What should young children learn about being part of a democracy?
Forget credit hours—in a quest to cut costs, universities are simply asking students to prove their mastery of a subject.
“Grit,” “mindsets,” and “stereotype threat”: a primer
When a young person dies unexpectedly, his or her family could end up with the burden of paying off student loans. Can that be avoided?
The Obama administration’s plan to offer Pell grants to inmates could test conservative support for criminal-justice reform.
Samuel DuBose’s death at the hands of a university police officer points to problems with piecemeal approaches to reform.
A new video imagines what the world would look like.
Parents and educators at a struggling, racially isolated San Francisco school hope their changing community means better times ahead.
A new study reveals that adolescents—male and female—still largely prefer men in leadership positions.
New programs in Oregon and Tennessee face praise and scrutiny about which students they actually benefit.
Educators seldom have enough time to do their business. What’s that doing to the state of learning?
Besides law-enforcement officials, educators have received some of the best training to handle emergencies like Thursday’s fatal shooting in Lafayette, Louisiana.
Despite the passage of the Americans with Disabilities Act 25 years ago, students with disabilities are still punished at disproportionate rates.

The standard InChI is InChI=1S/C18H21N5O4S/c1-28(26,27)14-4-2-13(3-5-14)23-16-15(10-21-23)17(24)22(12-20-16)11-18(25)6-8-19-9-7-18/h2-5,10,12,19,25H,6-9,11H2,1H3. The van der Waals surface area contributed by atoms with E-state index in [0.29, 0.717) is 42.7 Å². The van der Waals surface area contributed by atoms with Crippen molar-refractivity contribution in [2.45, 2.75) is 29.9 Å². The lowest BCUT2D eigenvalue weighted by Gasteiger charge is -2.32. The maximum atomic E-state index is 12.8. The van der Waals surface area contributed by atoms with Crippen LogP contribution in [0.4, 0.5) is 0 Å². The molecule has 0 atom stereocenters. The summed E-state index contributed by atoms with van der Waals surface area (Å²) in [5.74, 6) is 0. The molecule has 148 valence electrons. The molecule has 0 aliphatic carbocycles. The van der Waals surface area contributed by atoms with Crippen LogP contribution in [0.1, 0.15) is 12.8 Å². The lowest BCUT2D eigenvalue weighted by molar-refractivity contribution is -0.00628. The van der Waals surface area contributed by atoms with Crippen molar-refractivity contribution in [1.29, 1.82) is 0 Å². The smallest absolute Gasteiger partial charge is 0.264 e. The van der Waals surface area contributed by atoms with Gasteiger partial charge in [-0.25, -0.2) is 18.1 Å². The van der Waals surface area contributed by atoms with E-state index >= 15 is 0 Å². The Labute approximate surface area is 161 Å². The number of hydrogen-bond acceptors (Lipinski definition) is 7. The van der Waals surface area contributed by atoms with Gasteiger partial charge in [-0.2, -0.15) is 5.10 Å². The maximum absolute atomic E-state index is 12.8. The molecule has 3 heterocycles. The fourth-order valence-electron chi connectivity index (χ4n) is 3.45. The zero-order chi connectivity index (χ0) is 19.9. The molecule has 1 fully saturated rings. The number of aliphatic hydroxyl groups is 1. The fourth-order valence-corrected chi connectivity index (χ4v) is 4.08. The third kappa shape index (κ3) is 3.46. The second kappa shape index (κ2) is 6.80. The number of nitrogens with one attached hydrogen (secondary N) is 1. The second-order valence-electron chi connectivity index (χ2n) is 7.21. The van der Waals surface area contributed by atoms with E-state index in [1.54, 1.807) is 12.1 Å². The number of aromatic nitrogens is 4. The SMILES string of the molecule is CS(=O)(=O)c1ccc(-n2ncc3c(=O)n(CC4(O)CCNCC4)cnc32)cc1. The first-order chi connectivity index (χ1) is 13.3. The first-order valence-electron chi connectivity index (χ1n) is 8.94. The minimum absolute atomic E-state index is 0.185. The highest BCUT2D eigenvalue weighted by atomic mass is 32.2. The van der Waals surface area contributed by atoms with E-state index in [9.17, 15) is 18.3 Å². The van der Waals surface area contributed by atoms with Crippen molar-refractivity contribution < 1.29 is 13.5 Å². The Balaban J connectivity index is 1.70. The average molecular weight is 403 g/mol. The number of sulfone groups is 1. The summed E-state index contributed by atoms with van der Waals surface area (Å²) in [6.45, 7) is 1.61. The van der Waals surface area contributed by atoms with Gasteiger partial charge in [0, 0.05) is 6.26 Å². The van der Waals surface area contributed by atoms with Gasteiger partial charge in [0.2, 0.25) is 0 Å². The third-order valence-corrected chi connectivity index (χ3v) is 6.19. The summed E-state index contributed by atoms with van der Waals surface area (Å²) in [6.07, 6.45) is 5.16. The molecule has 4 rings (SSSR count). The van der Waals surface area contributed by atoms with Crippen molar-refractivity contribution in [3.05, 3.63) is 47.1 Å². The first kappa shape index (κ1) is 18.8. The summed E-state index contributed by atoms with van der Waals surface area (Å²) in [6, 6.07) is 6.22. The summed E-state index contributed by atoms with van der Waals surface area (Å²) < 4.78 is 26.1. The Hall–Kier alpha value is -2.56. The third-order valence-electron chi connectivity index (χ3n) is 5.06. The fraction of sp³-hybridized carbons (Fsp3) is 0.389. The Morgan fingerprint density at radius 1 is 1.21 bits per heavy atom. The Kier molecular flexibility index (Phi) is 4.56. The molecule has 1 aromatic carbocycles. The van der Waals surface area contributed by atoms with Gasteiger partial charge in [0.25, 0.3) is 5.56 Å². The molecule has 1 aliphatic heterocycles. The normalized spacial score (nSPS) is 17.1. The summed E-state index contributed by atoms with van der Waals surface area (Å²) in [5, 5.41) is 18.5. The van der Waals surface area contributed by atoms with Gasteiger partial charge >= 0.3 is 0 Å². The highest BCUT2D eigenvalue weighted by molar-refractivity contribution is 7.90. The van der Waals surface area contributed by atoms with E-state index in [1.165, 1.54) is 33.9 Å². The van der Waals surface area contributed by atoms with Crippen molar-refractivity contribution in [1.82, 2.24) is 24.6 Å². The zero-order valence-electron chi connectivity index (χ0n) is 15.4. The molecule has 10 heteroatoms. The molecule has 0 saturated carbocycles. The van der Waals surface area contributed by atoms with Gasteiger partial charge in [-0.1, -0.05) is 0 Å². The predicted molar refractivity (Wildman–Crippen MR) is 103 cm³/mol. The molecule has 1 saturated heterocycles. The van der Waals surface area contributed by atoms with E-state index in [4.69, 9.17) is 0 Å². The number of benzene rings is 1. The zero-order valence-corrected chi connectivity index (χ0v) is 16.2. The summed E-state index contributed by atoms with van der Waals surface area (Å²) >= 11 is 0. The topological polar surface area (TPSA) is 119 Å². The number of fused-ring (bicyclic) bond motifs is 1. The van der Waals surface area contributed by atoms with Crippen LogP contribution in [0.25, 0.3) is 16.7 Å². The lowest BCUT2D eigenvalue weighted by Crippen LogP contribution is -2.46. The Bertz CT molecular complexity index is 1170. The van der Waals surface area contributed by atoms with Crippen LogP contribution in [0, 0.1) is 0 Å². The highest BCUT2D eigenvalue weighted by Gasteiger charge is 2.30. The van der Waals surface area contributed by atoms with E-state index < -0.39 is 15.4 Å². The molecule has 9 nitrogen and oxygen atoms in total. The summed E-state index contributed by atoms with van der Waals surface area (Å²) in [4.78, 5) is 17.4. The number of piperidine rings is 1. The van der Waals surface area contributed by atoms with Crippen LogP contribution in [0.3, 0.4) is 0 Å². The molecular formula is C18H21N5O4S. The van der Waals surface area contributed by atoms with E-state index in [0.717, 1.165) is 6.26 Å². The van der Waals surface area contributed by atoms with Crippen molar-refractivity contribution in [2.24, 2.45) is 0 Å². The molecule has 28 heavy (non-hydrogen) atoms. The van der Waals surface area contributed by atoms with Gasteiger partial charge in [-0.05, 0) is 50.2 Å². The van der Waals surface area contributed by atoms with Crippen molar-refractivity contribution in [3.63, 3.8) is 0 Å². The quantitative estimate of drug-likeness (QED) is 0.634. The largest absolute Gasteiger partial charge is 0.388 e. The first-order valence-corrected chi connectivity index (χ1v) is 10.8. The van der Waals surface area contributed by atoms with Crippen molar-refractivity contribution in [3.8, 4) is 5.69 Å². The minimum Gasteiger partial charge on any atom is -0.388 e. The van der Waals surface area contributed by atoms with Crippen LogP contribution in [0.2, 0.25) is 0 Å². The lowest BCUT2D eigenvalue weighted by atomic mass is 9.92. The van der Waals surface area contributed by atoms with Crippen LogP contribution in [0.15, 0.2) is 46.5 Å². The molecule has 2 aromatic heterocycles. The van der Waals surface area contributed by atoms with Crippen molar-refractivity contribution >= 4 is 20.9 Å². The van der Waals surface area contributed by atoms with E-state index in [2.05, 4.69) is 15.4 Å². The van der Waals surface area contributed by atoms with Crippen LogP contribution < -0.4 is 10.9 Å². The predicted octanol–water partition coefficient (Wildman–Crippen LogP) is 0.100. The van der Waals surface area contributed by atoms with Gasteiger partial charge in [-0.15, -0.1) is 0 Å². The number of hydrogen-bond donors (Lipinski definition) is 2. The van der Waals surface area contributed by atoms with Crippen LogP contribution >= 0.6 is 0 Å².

By learning how to persevere and change course, students learn how to push themselves.
Some advocates say the notorious law actually improved outcomes for special-ed students—and they fear that Congress's rewrites to the law could put an end to that progress.
Sports stars are regularly lauded for their victories—but academic ones seldom receive the same treatment.
As housing costs in America’s tech hub continue to soar, local educators are finding it tough to stay and work in the area.
Legislators in Arizona decided to prohibit a culturally relevant course, so teachers pushed back and started a nationwide movement.
A promising rewrite to the notorious law just passed another hurdle.
A 1969 article in The Atlantic is a reminder of how Sesame Street started a revolution—and how it failed to change America’s educational status quo.